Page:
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US say closing economic gap in Cyprus will help solution
2005-02-11 11:34:26

Nicosia, Feb 11 (CNA) - The United States believe that closing the economic gap between the two sides in Cyprus will help pave the way toward a sustainable settlement of the Cyprus problem, US Ambassador in Nicosia Michael Klosson told a press conference in the Turkish occupied areas of the island today on the Cyprus Partnership for Economic Growth (CyPEG).

Klosson said that ''wherever possible, restrictions on trade, whether on or off the island, should be removed,'' adding that the United States are ''confident that by investing in the Turkish Cypriot economy, we are making an investment in the whole of Cyprus that will pay off in opportunities for a brighter tomorrow for all.''

He noted that ''economic growth is a worthwhile goal in and of itself,'' adding that ''our programme is also a means to a larger goal, a lasting settlement to the Cyprus problem.''

Klosson told the press conference that ''the United States has been hard at work over the past five months supporting opportunity and growth in the Turkish Cypriot economy'' and noted that the US is proceeding with measures ''to ease the isolation of Turkish Cypriots and to contribute to efforts to reunite the island.''

Outlining the objectives of CyPEG, Klosson said the programme aspired to contribute to beneficial Turkish Cypriot interaction with Greek Cypriot, American and other businesses, better enable the Turkish Cypriot economy to shoulder its share of the future economic costs of a settlement, and advance the adoption and implementation of EU and international standards and practices across the island.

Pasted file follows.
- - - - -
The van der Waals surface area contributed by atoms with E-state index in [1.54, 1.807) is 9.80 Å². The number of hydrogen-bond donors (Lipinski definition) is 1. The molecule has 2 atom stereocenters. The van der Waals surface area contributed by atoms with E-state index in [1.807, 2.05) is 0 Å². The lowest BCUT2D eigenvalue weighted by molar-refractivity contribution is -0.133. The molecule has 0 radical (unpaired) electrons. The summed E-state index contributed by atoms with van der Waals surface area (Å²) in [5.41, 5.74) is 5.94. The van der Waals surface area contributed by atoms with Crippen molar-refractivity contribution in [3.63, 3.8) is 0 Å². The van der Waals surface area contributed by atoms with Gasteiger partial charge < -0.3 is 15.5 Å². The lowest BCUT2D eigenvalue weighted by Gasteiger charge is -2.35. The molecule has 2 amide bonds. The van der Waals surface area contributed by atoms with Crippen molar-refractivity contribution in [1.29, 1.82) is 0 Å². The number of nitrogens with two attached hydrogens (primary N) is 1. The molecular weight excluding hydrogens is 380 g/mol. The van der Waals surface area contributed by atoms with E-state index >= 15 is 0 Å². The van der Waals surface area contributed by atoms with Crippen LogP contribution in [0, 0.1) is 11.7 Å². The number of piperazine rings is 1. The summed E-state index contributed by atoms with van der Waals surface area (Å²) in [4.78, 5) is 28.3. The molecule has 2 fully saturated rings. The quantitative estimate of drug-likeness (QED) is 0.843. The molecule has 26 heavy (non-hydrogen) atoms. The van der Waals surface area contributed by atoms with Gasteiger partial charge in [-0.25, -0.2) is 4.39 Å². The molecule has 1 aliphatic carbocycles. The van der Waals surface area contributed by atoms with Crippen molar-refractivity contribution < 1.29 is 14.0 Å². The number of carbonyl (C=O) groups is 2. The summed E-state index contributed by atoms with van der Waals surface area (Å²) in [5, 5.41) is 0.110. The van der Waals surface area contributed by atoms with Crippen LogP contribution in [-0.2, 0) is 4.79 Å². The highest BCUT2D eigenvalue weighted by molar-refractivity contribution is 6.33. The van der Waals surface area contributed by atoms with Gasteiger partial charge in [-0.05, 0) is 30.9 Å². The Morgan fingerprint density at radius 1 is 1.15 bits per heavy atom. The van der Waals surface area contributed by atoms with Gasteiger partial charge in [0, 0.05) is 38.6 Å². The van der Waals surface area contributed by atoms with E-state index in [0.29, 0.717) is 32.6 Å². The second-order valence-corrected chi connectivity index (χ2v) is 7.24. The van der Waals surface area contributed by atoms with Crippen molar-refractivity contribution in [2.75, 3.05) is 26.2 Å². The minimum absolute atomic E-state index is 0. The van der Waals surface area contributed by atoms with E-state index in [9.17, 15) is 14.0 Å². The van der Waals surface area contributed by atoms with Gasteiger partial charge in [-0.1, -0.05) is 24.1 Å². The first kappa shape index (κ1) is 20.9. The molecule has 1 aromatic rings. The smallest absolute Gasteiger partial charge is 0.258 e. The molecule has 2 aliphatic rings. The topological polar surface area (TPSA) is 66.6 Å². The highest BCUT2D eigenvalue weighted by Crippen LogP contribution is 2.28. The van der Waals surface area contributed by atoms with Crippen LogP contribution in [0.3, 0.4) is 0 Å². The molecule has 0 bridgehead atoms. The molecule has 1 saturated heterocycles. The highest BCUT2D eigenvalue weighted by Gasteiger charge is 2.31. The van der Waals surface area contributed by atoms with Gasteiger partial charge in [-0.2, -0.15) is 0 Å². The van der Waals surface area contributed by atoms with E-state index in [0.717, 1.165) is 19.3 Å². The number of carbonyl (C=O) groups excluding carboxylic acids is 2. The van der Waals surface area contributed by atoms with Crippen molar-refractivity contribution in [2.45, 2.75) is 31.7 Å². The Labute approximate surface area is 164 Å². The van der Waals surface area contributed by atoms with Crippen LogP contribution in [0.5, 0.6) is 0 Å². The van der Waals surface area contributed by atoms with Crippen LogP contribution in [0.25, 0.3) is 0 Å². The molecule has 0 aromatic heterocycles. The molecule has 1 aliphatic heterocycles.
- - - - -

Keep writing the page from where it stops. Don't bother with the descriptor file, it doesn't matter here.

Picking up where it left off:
''In sum, we aim to devise practical solutions to problems that hamper economic growth and that will improve the bottom line of Turkish Cypriot businesses,'' he explained.

Klosson referred to work already underway and said the whole effort was still in its first phase and was expected to unfold over the next several years ''to help create new opportunities for Turkish Cypriot businesses.''

He said the aim of the programme was to help businesspeople ''better understand your markets and find new customers, build strategic partnerships within and between sectors, and network both on the island and abroad, especially I hope with US firms and organisations.''

''The US remains open to trade with Turkish Cypriot businesses,'' he assured.

The Ambassador said that ''at the industry level, our programme will work with local associations to improve the services they provide their members and to help them identify new market opportunities for their members.''

''Perhaps most importantly, we see our programme improving the climate in which Turkish Cypriot firms do business. Businesses can improve their business plans, but if banks cannot properly assess risk, potentially lucrative activities will wither for lack of financing. We also plan to focus significant attention on improving the banking, financial, regulatory and other realities businesses face,'' he added.

Klosson noted that the programme seeks to address ''the disequilibria that exist in the marketplace by providing Turkish Cypriot firms with additional information, additional market access, additional resources in terms of human and other capital, and additional exposure to international norms and practice.''

"To be effective and sustainable, business opportunities must be reciprocal. Wherever possible restrictions on trade, whether on or off the island, should be removed. Trade cannot just flow in one direction," he pointed out.

Thomas Mefford, Deputy Assistant Administrator for a region encompassing Europe and Eurasia, also attended the press conference.

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